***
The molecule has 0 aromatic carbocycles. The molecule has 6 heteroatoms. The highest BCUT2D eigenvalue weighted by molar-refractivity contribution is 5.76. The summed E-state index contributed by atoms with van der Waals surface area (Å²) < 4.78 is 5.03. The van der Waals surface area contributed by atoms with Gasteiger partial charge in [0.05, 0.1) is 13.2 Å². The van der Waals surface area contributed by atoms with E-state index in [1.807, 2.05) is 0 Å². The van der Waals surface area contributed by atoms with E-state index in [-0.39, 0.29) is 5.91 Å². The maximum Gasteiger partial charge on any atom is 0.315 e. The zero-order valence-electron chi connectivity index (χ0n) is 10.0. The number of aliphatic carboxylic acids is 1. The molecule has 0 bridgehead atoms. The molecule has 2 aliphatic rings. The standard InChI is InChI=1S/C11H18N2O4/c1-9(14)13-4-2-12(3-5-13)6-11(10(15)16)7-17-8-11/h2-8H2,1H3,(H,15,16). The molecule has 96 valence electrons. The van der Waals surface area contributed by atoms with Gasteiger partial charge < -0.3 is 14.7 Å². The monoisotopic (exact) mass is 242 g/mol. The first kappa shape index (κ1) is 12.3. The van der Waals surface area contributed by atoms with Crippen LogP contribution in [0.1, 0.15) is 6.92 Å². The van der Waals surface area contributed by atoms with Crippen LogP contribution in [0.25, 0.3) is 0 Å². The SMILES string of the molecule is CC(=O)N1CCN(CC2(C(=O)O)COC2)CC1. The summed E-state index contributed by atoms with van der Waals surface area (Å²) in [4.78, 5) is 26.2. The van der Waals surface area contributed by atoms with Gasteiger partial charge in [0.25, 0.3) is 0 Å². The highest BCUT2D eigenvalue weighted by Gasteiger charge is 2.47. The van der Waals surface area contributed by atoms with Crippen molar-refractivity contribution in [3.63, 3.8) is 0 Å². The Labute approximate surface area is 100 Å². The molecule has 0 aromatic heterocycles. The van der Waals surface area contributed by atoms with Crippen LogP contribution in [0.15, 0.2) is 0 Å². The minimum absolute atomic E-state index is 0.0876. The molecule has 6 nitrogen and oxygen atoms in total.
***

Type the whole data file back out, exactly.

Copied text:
The molecule has 0 aromatic carbocycles. The molecule has 6 heteroatoms. The highest BCUT2D eigenvalue weighted by molar-refractivity contribution is 5.76. The summed E-state index contributed by atoms with van der Waals surface area (Å²) < 4.78 is 5.03. The van der Waals surface area contributed by atoms with Gasteiger partial charge in [0.05, 0.1) is 13.2 Å². The van der Waals surface area contributed by atoms with E-state index in [1.807, 2.05) is 0 Å². The van der Waals surface area contributed by atoms with E-state index in [-0.39, 0.29) is 5.91 Å². The maximum Gasteiger partial charge on any atom is 0.315 e. The zero-order valence-electron chi connectivity index (χ0n) is 10.0. The number of aliphatic carboxylic acids is 1. The molecule has 0 bridgehead atoms. The molecule has 2 aliphatic rings. The standard InChI is InChI=1S/C11H18N2O4/c1-9(14)13-4-2-12(3-5-13)6-11(10(15)16)7-17-8-11/h2-8H2,1H3,(H,15,16). The molecule has 96 valence electrons. The van der Waals surface area contributed by atoms with Gasteiger partial charge < -0.3 is 14.7 Å². The monoisotopic (exact) mass is 242 g/mol. The first kappa shape index (κ1) is 12.3. The van der Waals surface area contributed by atoms with Crippen LogP contribution in [0.1, 0.15) is 6.92 Å². The van der Waals surface area contributed by atoms with Crippen LogP contribution in [0.25, 0.3) is 0 Å². The SMILES string of the molecule is CC(=O)N1CCN(CC2(C(=O)O)COC2)CC1. The summed E-state index contributed by atoms with van der Waals surface area (Å²) in [4.78, 5) is 26.2. The van der Waals surface area contributed by atoms with Gasteiger partial charge in [0.25, 0.3) is 0 Å². The highest BCUT2D eigenvalue weighted by Gasteiger charge is 2.47. The van der Waals surface area contributed by atoms with Crippen molar-refractivity contribution in [3.63, 3.8) is 0 Å². The Labute approximate surface area is 100 Å². The molecule has 0 aromatic heterocycles. The van der Waals surface area contributed by atoms with Crippen LogP contribution in [0.15, 0.2) is 0 Å². The minimum absolute atomic E-state index is 0.0876. The molecule has 6 nitrogen and oxygen atoms in total.